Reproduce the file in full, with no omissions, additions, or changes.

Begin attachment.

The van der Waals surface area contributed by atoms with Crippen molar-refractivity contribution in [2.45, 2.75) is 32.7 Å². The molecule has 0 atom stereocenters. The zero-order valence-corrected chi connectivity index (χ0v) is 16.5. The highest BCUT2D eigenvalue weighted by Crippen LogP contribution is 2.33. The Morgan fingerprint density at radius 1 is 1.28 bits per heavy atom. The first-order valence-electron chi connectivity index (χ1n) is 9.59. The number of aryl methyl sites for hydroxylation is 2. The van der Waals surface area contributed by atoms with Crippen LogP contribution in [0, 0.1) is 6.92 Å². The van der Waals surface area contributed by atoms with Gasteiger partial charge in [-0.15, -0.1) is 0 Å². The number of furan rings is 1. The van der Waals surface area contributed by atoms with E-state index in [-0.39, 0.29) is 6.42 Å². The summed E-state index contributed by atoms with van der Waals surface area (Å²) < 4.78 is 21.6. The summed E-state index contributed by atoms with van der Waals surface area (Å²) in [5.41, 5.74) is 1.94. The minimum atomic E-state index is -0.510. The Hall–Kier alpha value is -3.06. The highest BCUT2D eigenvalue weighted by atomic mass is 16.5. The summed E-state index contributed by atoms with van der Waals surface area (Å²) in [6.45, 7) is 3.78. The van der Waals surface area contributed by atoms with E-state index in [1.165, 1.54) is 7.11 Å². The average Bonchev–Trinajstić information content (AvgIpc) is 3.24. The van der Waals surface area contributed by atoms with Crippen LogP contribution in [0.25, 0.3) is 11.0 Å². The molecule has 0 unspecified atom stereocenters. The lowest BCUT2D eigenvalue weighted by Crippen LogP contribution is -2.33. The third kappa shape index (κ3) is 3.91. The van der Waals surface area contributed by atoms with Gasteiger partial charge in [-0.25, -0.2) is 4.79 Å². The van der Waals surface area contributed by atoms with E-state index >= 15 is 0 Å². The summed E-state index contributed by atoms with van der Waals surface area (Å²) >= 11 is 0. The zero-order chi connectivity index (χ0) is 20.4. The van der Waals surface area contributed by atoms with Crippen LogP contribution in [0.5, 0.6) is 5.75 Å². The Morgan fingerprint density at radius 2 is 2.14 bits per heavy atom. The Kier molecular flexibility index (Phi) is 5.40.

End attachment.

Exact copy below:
The van der Waals surface area contributed by atoms with Crippen molar-refractivity contribution in [2.45, 2.75) is 32.7 Å². The molecule has 0 atom stereocenters. The zero-order valence-corrected chi connectivity index (χ0v) is 16.5. The highest BCUT2D eigenvalue weighted by Crippen LogP contribution is 2.33. The Morgan fingerprint density at radius 1 is 1.28 bits per heavy atom. The first-order valence-electron chi connectivity index (χ1n) is 9.59. The number of aryl methyl sites for hydroxylation is 2. The van der Waals surface area contributed by atoms with Crippen LogP contribution in [0, 0.1) is 6.92 Å². The van der Waals surface area contributed by atoms with Gasteiger partial charge in [-0.15, -0.1) is 0 Å². The number of furan rings is 1. The van der Waals surface area contributed by atoms with E-state index in [-0.39, 0.29) is 6.42 Å². The summed E-state index contributed by atoms with van der Waals surface area (Å²) < 4.78 is 21.6. The summed E-state index contributed by atoms with van der Waals surface area (Å²) in [5.41, 5.74) is 1.94. The minimum atomic E-state index is -0.510. The Hall–Kier alpha value is -3.06. The highest BCUT2D eigenvalue weighted by atomic mass is 16.5. The summed E-state index contributed by atoms with van der Waals surface area (Å²) in [6.45, 7) is 3.78. The van der Waals surface area contributed by atoms with E-state index in [1.165, 1.54) is 7.11 Å². The average Bonchev–Trinajstić information content (AvgIpc) is 3.24. The van der Waals surface area contributed by atoms with Crippen LogP contribution in [0.25, 0.3) is 11.0 Å². The molecule has 0 unspecified atom stereocenters. The lowest BCUT2D eigenvalue weighted by Crippen LogP contribution is -2.33. The third kappa shape index (κ3) is 3.91. The van der Waals surface area contributed by atoms with Gasteiger partial charge in [-0.25, -0.2) is 4.79 Å². The van der Waals surface area contributed by atoms with E-state index >= 15 is 0 Å². The summed E-state index contributed by atoms with van der Waals surface area (Å²) >= 11 is 0. The zero-order chi connectivity index (χ0) is 20.4. The van der Waals surface area contributed by atoms with Crippen LogP contribution in [0.5, 0.6) is 5.75 Å². The Morgan fingerprint density at radius 2 is 2.14 bits per heavy atom. The Kier molecular flexibility index (Phi) is 5.40.